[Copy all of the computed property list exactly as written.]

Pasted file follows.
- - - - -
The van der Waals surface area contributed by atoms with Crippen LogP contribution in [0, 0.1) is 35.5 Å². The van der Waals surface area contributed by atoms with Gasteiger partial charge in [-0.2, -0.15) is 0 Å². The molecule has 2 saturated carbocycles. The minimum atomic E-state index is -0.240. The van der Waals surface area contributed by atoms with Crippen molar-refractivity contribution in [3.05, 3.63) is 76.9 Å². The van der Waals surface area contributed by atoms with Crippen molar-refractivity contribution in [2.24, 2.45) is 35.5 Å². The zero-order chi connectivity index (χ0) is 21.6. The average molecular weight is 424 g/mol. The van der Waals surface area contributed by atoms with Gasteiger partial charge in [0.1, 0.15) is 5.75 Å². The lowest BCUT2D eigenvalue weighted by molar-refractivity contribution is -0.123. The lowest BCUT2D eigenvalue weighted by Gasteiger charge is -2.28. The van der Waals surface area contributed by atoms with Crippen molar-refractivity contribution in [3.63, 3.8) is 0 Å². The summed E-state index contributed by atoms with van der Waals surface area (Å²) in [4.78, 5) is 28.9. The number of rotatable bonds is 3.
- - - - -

The van der Waals surface area contributed by atoms with Crippen LogP contribution in [0, 0.1) is 35.5 Å². The van der Waals surface area contributed by atoms with Gasteiger partial charge in [-0.2, -0.15) is 0 Å². The molecule has 2 saturated carbocycles. The minimum atomic E-state index is -0.240. The van der Waals surface area contributed by atoms with Crippen molar-refractivity contribution in [3.05, 3.63) is 76.9 Å². The van der Waals surface area contributed by atoms with Crippen molar-refractivity contribution in [2.24, 2.45) is 35.5 Å². The zero-order chi connectivity index (χ0) is 21.6. The average molecular weight is 424 g/mol. The van der Waals surface area contributed by atoms with Gasteiger partial charge in [0.1, 0.15) is 5.75 Å². The lowest BCUT2D eigenvalue weighted by molar-refractivity contribution is -0.123. The lowest BCUT2D eigenvalue weighted by Gasteiger charge is -2.28. The van der Waals surface area contributed by atoms with Crippen molar-refractivity contribution in [3.63, 3.8) is 0 Å². The summed E-state index contributed by atoms with van der Waals surface area (Å²) in [4.78, 5) is 28.9. The number of rotatable bonds is 3.